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#STEMStories: Natalie, Rocket Scientist, Advocate for Women in Tech, Canada

1) Please introduce yourself and tell us about what you do.

My name is Natalie Panek and I build space robots. My background is in mechanical and aerospace engineering, which I studied in school to work towards my long-term dream of becoming an astronaut. My work involves collaborating with teams of engineers to build robotic arms (think of the Canadarms as an example), robotics tools, or even a Mars rover.

2) How did you arrive at this career? Was it always something you knew you wanted to do?

The idea of one day travelling to space as an astronaut grew out of a love for science fiction and watching programs like Star Trek, Star Wars, and Stargate with my mom when I was a kid. I wanted to be the captain of my own starship and explore new worlds with an amazing and dynamic team. I wanted to leave the comforts of home and explore new places that no one had seen before!

3) What about your job makes you jump out of bed in the morning?

I love that every day brings something new and interesting. Because space projects are challenging, our work does not always go according to plan. This means brainstorming with a team and working through various solutions to determine the best way forward, and often on a very short timeline.

4) What is your personal cure for stress or how do you raise your spirits in times of doubt? Can you share a Story?

My escape from stress and how hectic everyday life can be, is physical activity and spending as much time as possible outdoors. Outdoors I feel like myself, where I find my strength, my power, and resilience. Open spaces put my mind in a space where I can set goals to achieve my dreams.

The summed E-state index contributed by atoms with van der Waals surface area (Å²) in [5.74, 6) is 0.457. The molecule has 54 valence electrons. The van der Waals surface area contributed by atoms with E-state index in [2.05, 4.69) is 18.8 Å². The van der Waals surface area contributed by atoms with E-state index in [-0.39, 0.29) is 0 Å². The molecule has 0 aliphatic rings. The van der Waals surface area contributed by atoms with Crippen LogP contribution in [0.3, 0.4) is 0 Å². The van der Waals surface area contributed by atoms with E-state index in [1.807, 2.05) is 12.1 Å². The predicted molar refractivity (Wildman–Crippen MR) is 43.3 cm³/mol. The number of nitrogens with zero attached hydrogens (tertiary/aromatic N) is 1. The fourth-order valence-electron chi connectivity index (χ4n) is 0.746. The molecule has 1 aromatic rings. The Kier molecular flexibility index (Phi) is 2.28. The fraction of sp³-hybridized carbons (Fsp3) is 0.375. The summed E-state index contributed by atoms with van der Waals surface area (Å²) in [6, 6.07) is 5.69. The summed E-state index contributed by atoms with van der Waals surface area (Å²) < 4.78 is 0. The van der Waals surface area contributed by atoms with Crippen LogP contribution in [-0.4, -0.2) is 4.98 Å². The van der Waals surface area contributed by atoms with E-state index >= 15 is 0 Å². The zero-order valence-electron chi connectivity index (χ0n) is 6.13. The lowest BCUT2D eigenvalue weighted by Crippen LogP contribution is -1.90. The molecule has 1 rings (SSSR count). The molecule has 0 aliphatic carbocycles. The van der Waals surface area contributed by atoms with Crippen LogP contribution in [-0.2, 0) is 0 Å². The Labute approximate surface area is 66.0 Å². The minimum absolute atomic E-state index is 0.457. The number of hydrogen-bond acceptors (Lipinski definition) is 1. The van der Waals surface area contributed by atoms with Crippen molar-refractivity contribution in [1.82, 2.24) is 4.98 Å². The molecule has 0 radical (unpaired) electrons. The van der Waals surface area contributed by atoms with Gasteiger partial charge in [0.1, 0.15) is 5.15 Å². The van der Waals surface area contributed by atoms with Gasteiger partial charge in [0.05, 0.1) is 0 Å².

5) Who is your role model? If no one, any thoughts on this?

I have many role models, but a very impactful individual was my high school physics teacher. She taught me to see the value of a career and life built around science and engineering. She also encouraged me to push my limits and to never settle for ‘just good enough’. Role models can be people we are able to interact with on a daily basis as well as people whom may inspire as from afar, such as in the media for example.

6) What is your experience of being a woman in the technology industry?

My experience working in the technology has been very positive. I have had the opportunity to work on a number of really interesting projects like helping to build a solar powered car, learning how to fly, building space robots to repair satellites on-orbit, and now a Mars rover program (the European Space Agency’s ExoMars rover program). While there have been challenges, and times where I lacked confidence to believe I could contribute, I constantly remind myself that my primary goal is to learn and to ensure that I learn something new at the end of each day.

7) What advice would you give to young women entering the STEM field?

Do not be afraid to work outside of your comfort zone and try new things. Also, always be willing to persevere when things go wrong. We overcome many obstacles and challenges working on STEM projects and it is so important to keep pushing through and collaborating with your team members to come up with creative solutions when things do not go according to plan (and usually things will not go according to plan!).

8) How do you measure your success?

What I have learned about success in recent years is that it is not the ‘climb the ladder’ vertical movement I always thought it was. My success has been lateral, extending into different disciplines with opportunities to give back to others. I think it is also important to recognize that success does not look the same for everyone and we should always be willing to help support someone else’s definition of success as they strive to reach their goals.